Former House Speaker Newt Gingrich is well-versed and very comfortable talking about a wide range of foreign policy and global issues. As such, Gingrich has targeted President Obama from his first days in office as a naïve foreign policy amateur who’s too soft on American adversaries, too quick to abdicate hard-line American leadership, and doesn’t listen to his generals.
Like his GOP competitors, Gingrich has blasted Obama’s “outstretched hand” efforts toward Iran, North Korea, Syria, and even Pakistan seeking to repair the U.S. reputation abroad. “Charisma is a very limited commodity in international relations,” he said in 2009. Gingrich has argued Obama failed to sway Iran or North Korea from pursing nuclear weapons or win additional European support for Afghanistan, and he called the president’s well-received 2009 nuclear disarmament speech in Prague “a fantasy.”
With South Carolina tea partiers last month, Gingrich said foreign countries should worry about what the U.S. is plotting, “not the other way around.”
Gingrich has also been an outspoken critic of the large land wars in Iraq and Afghanistan, saying the Bush administration should have inserted more counterterrorism forces in Afghanistan sooner after 9/11. He applauded Obama’s robust increase of counterterrorism operations and agreed with the decision to pull troops from Iraq. But he blasted Obama’s 2014 withdrawal timeline for Afghanistan as a political move his generals did not seek.
FIND THE AFGHAN EXIT, FAST. Gingrich has long called for ending the Afghanistan War quickly, but he blasted Obama’s 2014 timeline for withdrawal as a political choice counter to the will of U.S. generals. Then, in September, he again said the U.S. should find the fastest way out of Afghanistan because he did not see a stable government forming there anytime soon – a rebuke of the administration’s counterinsurgency strategy. Pentagon officials have said, however, that Afghanistan needs a stable government and security force to maintain the hard-fought gains made by Obama’s surge of U.S. troops and civilian workers, lest the country become a safe haven for the exiled Taliban, or worse, the brutal Haqqani network.
BOMB, BOMB IRAN. Every candidate pledges to prevent Iran from obtaining nuclear weapons, but few detail how they’d have done anything differently than the last two presidents. Gingrich has called for a more active U.S. effort to undermine the Iranian government, saying the U.S. should be “actively funding every dissident group in Iran.” And if Israel decided to go to war with Iran, he said, “I wouldn’t wait” to attack. Yet, Gingrich also said Obama’s decision, backed by then-Defense Secretary Robert Gates, to change the European missile-defense architecture, shifting focus away from a possible Russian strike and toward an Iranian missile salvo, was a “mistake.”
NO BETTER FRIEND TO ISRAEL? Gingrich leads the pack in his staunch defense of Israel, pledging to join in a strike on Iran if Israel deemed it necessary. He blasted Obama’s early-term efforts to restart the global nonproliferation movement as an anti-Israel conspiracy, saying: “The No. 1 goal internationally of nuclear disarmament is to disarm Israel.”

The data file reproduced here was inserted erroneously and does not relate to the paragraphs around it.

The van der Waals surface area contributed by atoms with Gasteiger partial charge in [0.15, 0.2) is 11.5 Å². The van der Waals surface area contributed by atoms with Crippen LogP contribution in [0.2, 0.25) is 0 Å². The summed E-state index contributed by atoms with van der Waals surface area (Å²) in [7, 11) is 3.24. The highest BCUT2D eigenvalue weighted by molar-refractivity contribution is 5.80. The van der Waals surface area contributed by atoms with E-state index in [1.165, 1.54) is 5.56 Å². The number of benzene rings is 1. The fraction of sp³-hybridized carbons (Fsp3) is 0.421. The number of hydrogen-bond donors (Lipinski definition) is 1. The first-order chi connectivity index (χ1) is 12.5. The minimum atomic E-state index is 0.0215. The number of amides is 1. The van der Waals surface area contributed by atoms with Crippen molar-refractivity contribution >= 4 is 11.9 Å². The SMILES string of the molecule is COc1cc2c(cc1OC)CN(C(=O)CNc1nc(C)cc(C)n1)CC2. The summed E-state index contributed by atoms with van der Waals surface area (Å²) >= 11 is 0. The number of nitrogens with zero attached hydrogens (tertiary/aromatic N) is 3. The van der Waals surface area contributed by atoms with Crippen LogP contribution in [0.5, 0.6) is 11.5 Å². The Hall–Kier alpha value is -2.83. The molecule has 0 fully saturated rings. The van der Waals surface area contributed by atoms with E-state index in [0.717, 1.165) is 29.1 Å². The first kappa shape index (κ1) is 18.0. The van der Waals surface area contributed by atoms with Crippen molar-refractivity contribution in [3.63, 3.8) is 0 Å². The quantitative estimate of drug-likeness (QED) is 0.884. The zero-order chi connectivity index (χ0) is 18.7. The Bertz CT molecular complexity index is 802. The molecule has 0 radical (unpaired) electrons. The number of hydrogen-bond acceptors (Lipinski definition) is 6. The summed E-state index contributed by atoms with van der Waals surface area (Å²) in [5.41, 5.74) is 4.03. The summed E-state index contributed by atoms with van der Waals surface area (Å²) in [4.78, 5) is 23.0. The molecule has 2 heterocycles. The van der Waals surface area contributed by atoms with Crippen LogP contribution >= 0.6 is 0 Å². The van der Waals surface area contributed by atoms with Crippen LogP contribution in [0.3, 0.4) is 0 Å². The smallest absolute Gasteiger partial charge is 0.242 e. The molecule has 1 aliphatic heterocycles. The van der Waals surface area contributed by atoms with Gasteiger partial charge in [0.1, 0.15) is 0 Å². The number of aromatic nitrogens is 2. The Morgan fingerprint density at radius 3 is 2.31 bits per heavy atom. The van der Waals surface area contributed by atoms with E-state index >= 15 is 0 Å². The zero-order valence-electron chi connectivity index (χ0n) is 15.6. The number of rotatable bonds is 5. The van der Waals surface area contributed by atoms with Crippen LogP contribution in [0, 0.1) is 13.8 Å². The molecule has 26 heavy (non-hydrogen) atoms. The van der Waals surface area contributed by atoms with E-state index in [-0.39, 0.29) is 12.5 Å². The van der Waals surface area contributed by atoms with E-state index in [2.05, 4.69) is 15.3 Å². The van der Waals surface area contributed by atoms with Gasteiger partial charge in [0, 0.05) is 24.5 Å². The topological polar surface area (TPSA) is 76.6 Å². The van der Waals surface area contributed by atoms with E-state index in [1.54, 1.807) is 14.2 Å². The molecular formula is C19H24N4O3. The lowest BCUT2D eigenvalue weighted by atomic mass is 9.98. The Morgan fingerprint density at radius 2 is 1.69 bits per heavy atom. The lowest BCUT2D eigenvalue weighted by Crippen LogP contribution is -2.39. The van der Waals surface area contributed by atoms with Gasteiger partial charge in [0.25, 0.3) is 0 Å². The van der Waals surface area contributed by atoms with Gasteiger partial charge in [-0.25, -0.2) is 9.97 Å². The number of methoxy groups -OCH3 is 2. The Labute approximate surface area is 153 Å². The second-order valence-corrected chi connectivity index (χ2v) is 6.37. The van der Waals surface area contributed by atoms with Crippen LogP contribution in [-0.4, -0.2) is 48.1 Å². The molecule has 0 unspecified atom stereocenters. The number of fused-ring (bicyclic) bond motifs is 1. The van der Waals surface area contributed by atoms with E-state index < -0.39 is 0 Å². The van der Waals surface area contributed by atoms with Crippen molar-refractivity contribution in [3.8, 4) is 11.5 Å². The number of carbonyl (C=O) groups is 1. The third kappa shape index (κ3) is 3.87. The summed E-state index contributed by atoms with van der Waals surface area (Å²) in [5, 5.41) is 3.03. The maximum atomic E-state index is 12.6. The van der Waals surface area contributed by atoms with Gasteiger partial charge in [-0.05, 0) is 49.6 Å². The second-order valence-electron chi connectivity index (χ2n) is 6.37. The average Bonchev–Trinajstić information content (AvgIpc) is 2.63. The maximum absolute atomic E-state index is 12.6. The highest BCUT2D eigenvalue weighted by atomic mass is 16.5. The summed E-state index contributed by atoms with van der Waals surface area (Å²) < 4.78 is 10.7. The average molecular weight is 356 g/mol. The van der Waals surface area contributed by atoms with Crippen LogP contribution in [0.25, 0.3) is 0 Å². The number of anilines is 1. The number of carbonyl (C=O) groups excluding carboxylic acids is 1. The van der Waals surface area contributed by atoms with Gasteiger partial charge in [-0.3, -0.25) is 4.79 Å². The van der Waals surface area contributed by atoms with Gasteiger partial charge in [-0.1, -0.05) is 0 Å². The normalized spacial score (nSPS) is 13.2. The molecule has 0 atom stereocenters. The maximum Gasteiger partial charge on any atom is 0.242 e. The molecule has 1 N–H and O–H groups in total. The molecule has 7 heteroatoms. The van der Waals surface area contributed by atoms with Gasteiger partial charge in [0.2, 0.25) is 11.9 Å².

FEAR THE ANTI-CHRISTIAN ARAB SPRING. Gingrich raised eyebrows last month when he questioned the benefits of the Arab Spring, saying, “I think we may be in fact be having an anti-Christian spring” and calling Obama’s entire Middle East strategy “a total grotesque failure.” He supported the Libyan no-fly zone, but only as means to oust Muammar el-Qaddafi, criticizing the administration's framing of the operation as a purely humanitarian mission.
IRAQ HAD TO END. Gingrich said Obama made “the right decision” to pull U.S. troops from Iraq this year because Iraq would not offer them immunity, but said generically, “it's the end of a sad, in my judgment failed, campaign.” Gingrich, no fan of the Iraq War, has not blasted Obama for trying harder to keep troops there, as other candidates have.
DRONE ON. Gingrich has viewed drone strikes cautiously, saying they were “successful” and “effective” this year, following the killing of Osama bin Laden and other top terrorists. But he also has hedged, saying, “I don't know that it's in any way turning the tide of the war.” He supported Obama’s recent use of drones to kill American citizens abroad deemed to be terrorists: “The American who the president authorized killing in Yemen was an enemy combatant. Enemy combatants don't get Miranda rights.”
NO LOVE FOR PAKISTAN. Gingrich this summer said the U.S. should have forced Pakistan to root out terrorists in its midst or threaten to cut off all relations, saying “We’ll talk to you from India” -- Pakistan’s most feared rival. He also questioned U.S. aid to Pakistan in the wake of the bin Laden raid.
NO FRIEND OF THE U.N. “The administration's commitment to ‘multilateralism' at the U.N. is nothing more than appeasement," Gingrich has said, and he blasts any U.N. moves deemed harmful to Israel. But Gingrich’s anti-U.N. stance has wavered, and he once co-chaired a moderate project with former Democratic senator and Middle East envoy George Mitchell to reform the U.N., not kill the venerable institution.
PEN (AND DOLLAR) MIGHTIER THAN THE SWORD. Gingrich has said the highest national security issues are overhauling America’s education system and strengthening the economy so that the U.S. can compete with India and China. Those items, along with a ramped-up focus on homeland security, “will lead to a significant reallocation of resources,” he has argued.
Rodney Hawkins contributed. contributed to this article.